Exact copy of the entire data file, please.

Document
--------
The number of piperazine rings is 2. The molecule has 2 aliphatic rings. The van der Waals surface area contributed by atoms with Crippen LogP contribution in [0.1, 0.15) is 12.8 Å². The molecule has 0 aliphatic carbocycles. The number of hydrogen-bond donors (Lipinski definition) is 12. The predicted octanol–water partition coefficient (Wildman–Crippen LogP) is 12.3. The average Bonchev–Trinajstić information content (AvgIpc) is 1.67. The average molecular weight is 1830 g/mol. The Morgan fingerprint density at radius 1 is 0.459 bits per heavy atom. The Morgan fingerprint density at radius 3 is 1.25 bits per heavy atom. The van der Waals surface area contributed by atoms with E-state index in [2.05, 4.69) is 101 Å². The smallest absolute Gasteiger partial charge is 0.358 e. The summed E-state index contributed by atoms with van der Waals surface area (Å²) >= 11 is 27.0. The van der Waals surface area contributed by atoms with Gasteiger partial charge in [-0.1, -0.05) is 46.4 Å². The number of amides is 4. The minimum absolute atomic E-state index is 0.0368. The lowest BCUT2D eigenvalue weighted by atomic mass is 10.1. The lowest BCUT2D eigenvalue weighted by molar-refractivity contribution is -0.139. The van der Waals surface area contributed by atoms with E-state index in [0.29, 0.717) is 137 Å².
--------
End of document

The number of piperazine rings is 2. The molecule has 2 aliphatic rings. The van der Waals surface area contributed by atoms with Crippen LogP contribution in [0.1, 0.15) is 12.8 Å². The molecule has 0 aliphatic carbocycles. The number of hydrogen-bond donors (Lipinski definition) is 12. The predicted octanol–water partition coefficient (Wildman–Crippen LogP) is 12.3. The average Bonchev–Trinajstić information content (AvgIpc) is 1.67. The average molecular weight is 1830 g/mol. The Morgan fingerprint density at radius 1 is 0.459 bits per heavy atom. The Morgan fingerprint density at radius 3 is 1.25 bits per heavy atom. The van der Waals surface area contributed by atoms with E-state index in [2.05, 4.69) is 101 Å². The smallest absolute Gasteiger partial charge is 0.358 e. The summed E-state index contributed by atoms with van der Waals surface area (Å²) >= 11 is 27.0. The van der Waals surface area contributed by atoms with Gasteiger partial charge in [-0.1, -0.05) is 46.4 Å². The number of amides is 4. The minimum absolute atomic E-state index is 0.0368. The lowest BCUT2D eigenvalue weighted by atomic mass is 10.1. The lowest BCUT2D eigenvalue weighted by molar-refractivity contribution is -0.139. The van der Waals surface area contributed by atoms with E-state index in [0.29, 0.717) is 137 Å².